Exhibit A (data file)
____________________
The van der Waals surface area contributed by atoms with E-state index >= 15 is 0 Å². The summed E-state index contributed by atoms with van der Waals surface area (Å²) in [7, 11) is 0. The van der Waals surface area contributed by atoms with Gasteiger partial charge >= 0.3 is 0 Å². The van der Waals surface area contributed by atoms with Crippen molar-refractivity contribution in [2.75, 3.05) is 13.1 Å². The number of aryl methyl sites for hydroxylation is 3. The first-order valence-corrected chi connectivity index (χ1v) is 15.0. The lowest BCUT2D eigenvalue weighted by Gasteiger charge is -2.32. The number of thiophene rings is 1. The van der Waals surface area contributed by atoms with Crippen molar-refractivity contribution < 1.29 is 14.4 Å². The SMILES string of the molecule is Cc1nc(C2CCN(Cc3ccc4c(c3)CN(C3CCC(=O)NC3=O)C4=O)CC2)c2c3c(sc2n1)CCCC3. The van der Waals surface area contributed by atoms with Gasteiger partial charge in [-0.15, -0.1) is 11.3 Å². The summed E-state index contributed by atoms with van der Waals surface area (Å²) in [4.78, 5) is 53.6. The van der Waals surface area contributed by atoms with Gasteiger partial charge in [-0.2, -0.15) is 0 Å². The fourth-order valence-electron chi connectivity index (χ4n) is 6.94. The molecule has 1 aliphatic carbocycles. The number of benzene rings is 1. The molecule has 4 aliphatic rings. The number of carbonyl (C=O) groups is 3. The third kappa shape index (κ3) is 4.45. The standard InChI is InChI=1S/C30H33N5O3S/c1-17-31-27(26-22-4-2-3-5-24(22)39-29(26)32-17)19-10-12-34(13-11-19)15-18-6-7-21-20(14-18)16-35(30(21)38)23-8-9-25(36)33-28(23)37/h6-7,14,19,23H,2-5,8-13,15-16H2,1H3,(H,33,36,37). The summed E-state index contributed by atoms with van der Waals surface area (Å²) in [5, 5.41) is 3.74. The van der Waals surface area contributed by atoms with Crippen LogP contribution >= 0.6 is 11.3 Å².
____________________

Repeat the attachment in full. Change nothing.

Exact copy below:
The van der Waals surface area contributed by atoms with E-state index >= 15 is 0 Å². The summed E-state index contributed by atoms with van der Waals surface area (Å²) in [7, 11) is 0. The van der Waals surface area contributed by atoms with Gasteiger partial charge >= 0.3 is 0 Å². The van der Waals surface area contributed by atoms with Crippen molar-refractivity contribution in [2.75, 3.05) is 13.1 Å². The number of aryl methyl sites for hydroxylation is 3. The first-order valence-corrected chi connectivity index (χ1v) is 15.0. The lowest BCUT2D eigenvalue weighted by Gasteiger charge is -2.32. The number of thiophene rings is 1. The van der Waals surface area contributed by atoms with Crippen molar-refractivity contribution < 1.29 is 14.4 Å². The SMILES string of the molecule is Cc1nc(C2CCN(Cc3ccc4c(c3)CN(C3CCC(=O)NC3=O)C4=O)CC2)c2c3c(sc2n1)CCCC3. The van der Waals surface area contributed by atoms with Gasteiger partial charge in [-0.15, -0.1) is 11.3 Å². The summed E-state index contributed by atoms with van der Waals surface area (Å²) in [4.78, 5) is 53.6. The van der Waals surface area contributed by atoms with Gasteiger partial charge in [-0.2, -0.15) is 0 Å². The fourth-order valence-electron chi connectivity index (χ4n) is 6.94. The molecule has 1 aliphatic carbocycles. The number of benzene rings is 1. The molecule has 4 aliphatic rings. The number of carbonyl (C=O) groups is 3. The third kappa shape index (κ3) is 4.45. The standard InChI is InChI=1S/C30H33N5O3S/c1-17-31-27(26-22-4-2-3-5-24(22)39-29(26)32-17)19-10-12-34(13-11-19)15-18-6-7-21-20(14-18)16-35(30(21)38)23-8-9-25(36)33-28(23)37/h6-7,14,19,23H,2-5,8-13,15-16H2,1H3,(H,33,36,37). The summed E-state index contributed by atoms with van der Waals surface area (Å²) in [5, 5.41) is 3.74. The van der Waals surface area contributed by atoms with Crippen LogP contribution >= 0.6 is 11.3 Å².